‘Monochrome offers the last chance for painting to distinguish itself from the other arts; the surface, which has, on various occasions, described, alluded and suggested, and has been the scene of idylls, dramas and raving, is now silent’ (E. Castellani, quoted in Enrico Castellani, exh. cat., Fondazione Prada, Milan, 2001, p. 16).
With its glistening, crenelated surface stretching over one and half metres in length, Superficie alluminio is a spectacular example of Enrico Castellani’s landmark Superfici: immaculate shaped canvases that bridge the gap between painting, sculpture and architecture. Executed in 1984, it is one of only fourteen works known to bear the designation alluminio, distinguished by its pure, silvery palette that radiates a captivating metallic sheen. Together with Lucio Fontana’s Tagli and Piero Manzoni’s Achromes, Castellani’s Superfci provided the creative ground zero out of which an entire generation of post-War Italian art was born. Stretched over a grid of evenly placed nails, the rhythmic undulations of the canvas result in the unique topography of crests and valleys, activated by the scintillating play of light and darkness that takes place upon the work’s rippled membrane. Harnessing the natural energy of the canvas, pulled taut over the stretcher, the work appears to vibrate, exuding an autonomous dynamism and throwing the materiality of the surface into a quivering state of flux. Transforming the two-dimensional picture plane to a three-dimensional relief object, Superficie alluminio is situated outside the traditional parameters of painting. It occupies a new kind of pictorial space – part material, part conceptual – that interrogates the tangible properties of the canvas whilst simultaneously invoking the infinite void that surrounds it. In the interminable, rhythmic dialogue between peaks and troughs, summits and depressions, light and shadow, Castellani taps into the basic dynamics that define the perception of physical matter. ‘Reality, too’, he claims, ‘always has an obverse and a reverse that, by fitting together, deny each other in turn’ (E. Castellani, quoted in Enrico Castellani, exh. cat., Fondazione Prada, Milan, 2001, p. 243).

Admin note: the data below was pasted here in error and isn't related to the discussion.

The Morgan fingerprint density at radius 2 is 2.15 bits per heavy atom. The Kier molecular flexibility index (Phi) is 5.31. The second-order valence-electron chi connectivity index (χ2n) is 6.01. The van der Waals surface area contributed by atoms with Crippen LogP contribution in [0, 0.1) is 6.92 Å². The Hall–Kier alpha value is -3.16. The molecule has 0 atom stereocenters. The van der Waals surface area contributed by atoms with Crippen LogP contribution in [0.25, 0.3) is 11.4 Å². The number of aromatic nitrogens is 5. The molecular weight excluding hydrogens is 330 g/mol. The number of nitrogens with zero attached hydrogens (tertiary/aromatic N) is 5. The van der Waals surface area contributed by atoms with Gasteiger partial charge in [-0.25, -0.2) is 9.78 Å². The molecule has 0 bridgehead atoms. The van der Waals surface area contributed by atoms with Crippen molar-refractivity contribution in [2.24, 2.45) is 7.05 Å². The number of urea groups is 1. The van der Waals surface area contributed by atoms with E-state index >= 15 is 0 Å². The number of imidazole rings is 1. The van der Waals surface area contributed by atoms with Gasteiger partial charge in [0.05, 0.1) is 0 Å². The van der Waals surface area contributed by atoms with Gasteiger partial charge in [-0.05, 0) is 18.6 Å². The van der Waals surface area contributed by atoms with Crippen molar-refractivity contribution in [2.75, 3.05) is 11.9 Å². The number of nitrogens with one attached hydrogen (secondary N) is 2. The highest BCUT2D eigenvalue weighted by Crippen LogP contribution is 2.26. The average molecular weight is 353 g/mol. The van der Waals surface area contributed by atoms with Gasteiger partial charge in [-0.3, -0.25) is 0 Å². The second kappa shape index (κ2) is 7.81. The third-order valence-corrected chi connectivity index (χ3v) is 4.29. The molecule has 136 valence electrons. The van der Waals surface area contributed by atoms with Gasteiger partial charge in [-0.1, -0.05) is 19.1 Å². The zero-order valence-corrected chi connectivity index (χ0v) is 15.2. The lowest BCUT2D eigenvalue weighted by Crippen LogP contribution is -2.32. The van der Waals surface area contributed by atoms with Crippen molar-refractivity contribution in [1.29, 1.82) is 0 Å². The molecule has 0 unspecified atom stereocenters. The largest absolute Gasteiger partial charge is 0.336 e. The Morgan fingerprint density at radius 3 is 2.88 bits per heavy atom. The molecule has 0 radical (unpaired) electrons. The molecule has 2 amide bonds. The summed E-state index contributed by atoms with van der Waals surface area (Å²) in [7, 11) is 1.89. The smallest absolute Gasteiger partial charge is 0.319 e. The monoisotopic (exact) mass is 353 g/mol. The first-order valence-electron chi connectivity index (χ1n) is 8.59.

Initiated during the late 1950s, and rigorously pursued over the next five decades, Castellani’s Superfici were the artist’s elegant material solution to his call for an elemental art based solely on the interplay between space, light and time. First voiced in the magazine Azimuth that he founded in Milan with Manzoni in 1959, Castellani’s new pictorial concept drew inspiration from Fontana’s appeal to the space around the canvas. In a move similar to the autonomous technique inaugurated by Manzoni’s Achromes, where blank canvases dipped in Kaolin came to form self-defining entities, Castellani sought to create objects that embodied an authorless material presence. His reduction of artistic intervention to a bare minimum would lead Donald Judd, in his 1965 manifesto ‘Specific Objects’, to proclaim him the father of Minimalism and Conceptualism. Asserting themselves as holistic units, the Superfici reflect the dialogue between the material and the immaterial that lies at the very core of the universe. Drawing comparisons with the elaborate abstraction of Islamic art and architecture, Castellani believed that his Superfici were ultimately vehicles for existential meditation. ‘It should be pointed out’, he has explained, ‘that my “surfaces”, because of their regularity of composition and lack of imagery, can be easily and rather properly interpreted as invitations to contemplation ... I’m referring on the one hand to my so-called canopied and angular surfaces, and on the other to the “doors” of mosques, which have only the metaphysical value of “passage” to liken them to doors of entrances, whereas in reality they are a concave, curvilinear, or niche, functioning in fact as a space for mystical contemplation’ (E. Castellani, quoted in Enrico Castellani, exh. cat., Fondazione Prada, Milan, 2001, pp. 15-16).